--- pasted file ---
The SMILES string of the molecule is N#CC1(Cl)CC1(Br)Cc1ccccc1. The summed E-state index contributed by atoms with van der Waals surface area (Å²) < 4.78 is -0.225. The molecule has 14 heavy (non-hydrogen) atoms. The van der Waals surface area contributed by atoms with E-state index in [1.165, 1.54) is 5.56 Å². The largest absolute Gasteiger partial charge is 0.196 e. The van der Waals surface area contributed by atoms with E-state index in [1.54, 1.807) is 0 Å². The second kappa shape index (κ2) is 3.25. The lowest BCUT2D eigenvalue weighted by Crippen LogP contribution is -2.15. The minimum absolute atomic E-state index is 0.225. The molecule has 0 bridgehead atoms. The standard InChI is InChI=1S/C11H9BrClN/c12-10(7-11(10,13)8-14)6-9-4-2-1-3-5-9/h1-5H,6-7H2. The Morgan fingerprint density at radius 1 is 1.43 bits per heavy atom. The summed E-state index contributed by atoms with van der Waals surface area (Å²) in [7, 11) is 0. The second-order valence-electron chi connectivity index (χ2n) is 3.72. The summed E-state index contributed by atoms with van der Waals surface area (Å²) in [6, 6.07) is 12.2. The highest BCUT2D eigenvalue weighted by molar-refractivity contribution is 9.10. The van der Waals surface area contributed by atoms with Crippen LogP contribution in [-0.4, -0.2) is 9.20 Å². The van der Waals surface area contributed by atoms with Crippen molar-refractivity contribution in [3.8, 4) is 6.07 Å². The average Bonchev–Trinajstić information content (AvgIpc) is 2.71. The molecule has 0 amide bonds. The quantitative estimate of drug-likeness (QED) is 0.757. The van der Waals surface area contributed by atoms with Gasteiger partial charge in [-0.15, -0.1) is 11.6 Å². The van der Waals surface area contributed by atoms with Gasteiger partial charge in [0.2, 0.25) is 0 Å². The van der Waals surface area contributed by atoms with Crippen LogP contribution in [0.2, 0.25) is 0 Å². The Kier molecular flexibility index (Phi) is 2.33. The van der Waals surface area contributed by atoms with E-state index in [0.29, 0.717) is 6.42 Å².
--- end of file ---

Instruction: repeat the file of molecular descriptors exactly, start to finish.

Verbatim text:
The SMILES string of the molecule is N#CC1(Cl)CC1(Br)Cc1ccccc1. The summed E-state index contributed by atoms with van der Waals surface area (Å²) < 4.78 is -0.225. The molecule has 14 heavy (non-hydrogen) atoms. The van der Waals surface area contributed by atoms with E-state index in [1.165, 1.54) is 5.56 Å². The largest absolute Gasteiger partial charge is 0.196 e. The van der Waals surface area contributed by atoms with E-state index in [1.54, 1.807) is 0 Å². The second kappa shape index (κ2) is 3.25. The lowest BCUT2D eigenvalue weighted by Crippen LogP contribution is -2.15. The minimum absolute atomic E-state index is 0.225. The molecule has 0 bridgehead atoms. The standard InChI is InChI=1S/C11H9BrClN/c12-10(7-11(10,13)8-14)6-9-4-2-1-3-5-9/h1-5H,6-7H2. The Morgan fingerprint density at radius 1 is 1.43 bits per heavy atom. The summed E-state index contributed by atoms with van der Waals surface area (Å²) in [7, 11) is 0. The second-order valence-electron chi connectivity index (χ2n) is 3.72. The summed E-state index contributed by atoms with van der Waals surface area (Å²) in [6, 6.07) is 12.2. The highest BCUT2D eigenvalue weighted by molar-refractivity contribution is 9.10. The van der Waals surface area contributed by atoms with Crippen LogP contribution in [-0.4, -0.2) is 9.20 Å². The van der Waals surface area contributed by atoms with Crippen molar-refractivity contribution in [3.8, 4) is 6.07 Å². The average Bonchev–Trinajstić information content (AvgIpc) is 2.71. The molecule has 0 amide bonds. The quantitative estimate of drug-likeness (QED) is 0.757. The van der Waals surface area contributed by atoms with Gasteiger partial charge in [-0.15, -0.1) is 11.6 Å². The van der Waals surface area contributed by atoms with Gasteiger partial charge in [0.2, 0.25) is 0 Å². The van der Waals surface area contributed by atoms with Crippen LogP contribution in [0.2, 0.25) is 0 Å². The Kier molecular flexibility index (Phi) is 2.33. The van der Waals surface area contributed by atoms with E-state index in [0.29, 0.717) is 6.42 Å².